Reporting structure for the CIO
Much of the change will come from the reporting structure of the CIO. Traditional IT organizations are often seen as a cost center and therefore report into the CFO. Transformational CIOs typically report directly to the CEO signaling the importance of IT (and the CIO) in leading the company. Consequently, a CIO reporting to the CMO may make sense temporarily, but not long term. The CIO’s prevue needs to be both broader and more strategic than any one function.
Every CMO I spoke with is not interested in taking on the IT responsibility. They are today, because they have, not because they want to.
The CIO is just getting started
Taking all of this into account, the role of the CIO is only starting to expand in ways it rarely has before. The same goes for IT. Sure, it may leverage a strong relationship with the CMO today. That is a very good thing! But it will evolve into a more impactful role that truly fills the qualifications for a seat at the CEO’s table.
The entire concept of information technology having a C-level owner is passe. We keep attempting to succeed with this function in spite of the fact that it’s the most ridiculous role in the corporate hierarchy. Who doesn’t own information systems in the corporate structure today and who isn’t relying on information technology to provide some level of support? IT has become a bottleneck as everything passes through it and it was never designed to operate at that scale. I think IT should be broken into classes of service: financial services, analytics, customer support and experience, and industry-specialization (e.g. manufacturing, retail, etc.). Shared infrastructure should be managed by an infrastructure-as-a-service group. The sooner we stop attempting to be successful with an afflicted model, the sooner we can develop IT services that are designed for an agile purpose.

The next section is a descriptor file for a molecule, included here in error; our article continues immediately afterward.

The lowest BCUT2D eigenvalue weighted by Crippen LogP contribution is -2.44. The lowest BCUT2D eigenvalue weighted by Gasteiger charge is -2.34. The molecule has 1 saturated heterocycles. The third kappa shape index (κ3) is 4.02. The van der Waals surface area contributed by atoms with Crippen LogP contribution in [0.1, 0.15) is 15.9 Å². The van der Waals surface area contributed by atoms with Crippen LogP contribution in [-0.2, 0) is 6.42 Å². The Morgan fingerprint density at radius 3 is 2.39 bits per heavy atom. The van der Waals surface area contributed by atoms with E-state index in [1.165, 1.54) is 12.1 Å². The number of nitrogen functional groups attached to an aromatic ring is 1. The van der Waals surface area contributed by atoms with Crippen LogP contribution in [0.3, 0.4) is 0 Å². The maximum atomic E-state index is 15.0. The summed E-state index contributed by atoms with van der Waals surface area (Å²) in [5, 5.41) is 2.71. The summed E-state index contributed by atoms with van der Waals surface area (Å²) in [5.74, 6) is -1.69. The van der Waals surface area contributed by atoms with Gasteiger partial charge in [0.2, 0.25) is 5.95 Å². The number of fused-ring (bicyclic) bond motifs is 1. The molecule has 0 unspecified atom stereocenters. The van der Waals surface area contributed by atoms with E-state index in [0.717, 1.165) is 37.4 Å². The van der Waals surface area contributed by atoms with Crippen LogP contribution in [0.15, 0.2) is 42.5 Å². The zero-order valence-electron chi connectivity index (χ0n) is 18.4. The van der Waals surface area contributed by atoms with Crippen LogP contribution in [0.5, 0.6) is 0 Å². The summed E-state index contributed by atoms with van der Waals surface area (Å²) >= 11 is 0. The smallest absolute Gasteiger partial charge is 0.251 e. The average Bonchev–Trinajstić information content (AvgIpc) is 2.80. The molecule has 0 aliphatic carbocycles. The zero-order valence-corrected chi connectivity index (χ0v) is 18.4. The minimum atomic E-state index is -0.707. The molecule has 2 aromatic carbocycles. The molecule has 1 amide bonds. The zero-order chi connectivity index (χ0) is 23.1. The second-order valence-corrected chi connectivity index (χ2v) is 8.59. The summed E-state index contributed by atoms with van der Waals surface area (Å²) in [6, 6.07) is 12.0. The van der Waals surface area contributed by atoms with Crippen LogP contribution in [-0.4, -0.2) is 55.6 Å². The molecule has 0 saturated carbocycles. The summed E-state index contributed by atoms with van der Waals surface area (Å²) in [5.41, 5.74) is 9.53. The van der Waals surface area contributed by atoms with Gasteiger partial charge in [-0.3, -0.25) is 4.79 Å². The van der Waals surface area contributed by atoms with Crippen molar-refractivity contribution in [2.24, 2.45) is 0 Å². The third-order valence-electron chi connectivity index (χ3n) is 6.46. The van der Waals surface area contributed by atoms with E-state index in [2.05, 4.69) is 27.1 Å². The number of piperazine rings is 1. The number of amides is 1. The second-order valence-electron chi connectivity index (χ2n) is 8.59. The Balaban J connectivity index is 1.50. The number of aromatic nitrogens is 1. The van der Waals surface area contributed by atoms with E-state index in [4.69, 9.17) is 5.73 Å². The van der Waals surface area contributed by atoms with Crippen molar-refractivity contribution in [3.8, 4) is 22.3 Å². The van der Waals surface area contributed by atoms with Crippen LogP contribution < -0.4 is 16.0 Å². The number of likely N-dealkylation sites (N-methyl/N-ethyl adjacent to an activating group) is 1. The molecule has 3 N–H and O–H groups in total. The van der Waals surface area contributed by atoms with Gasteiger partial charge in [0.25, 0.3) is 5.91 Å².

I would agree with that when considering traditional IT organizations. Transformational organizations are capable of not only handling the challenges you’ve outlined, but able to take a leadership position at the c-level.
I agree JP. IT has become very centralised in the core of most organisations as a ‘shared service’. As such is not best placed to provide transformational services. Innovation – the motivator for transformation – happens at the edge of the organisation where all the raw information exists in real time… not the CRM system. The edge is where the CMO, Director of Sales, Head of Customer Services, Product Development etc all sit. Some key technologies are absolutely pressuring traditional IT. BYOD is a classic case of the users taking over… at the expense of IT through loss of authority and power to influence. Many a CIO I work with asks me ‘what do I have to do to get back control’… its the wrong question.
Justin, great points. I would argue if the CIO is asking ‘how to get back control’ they are probably not the right person to do so. However, the CIO role (transformational, not traditional) is very relevant today and only increasing in demand.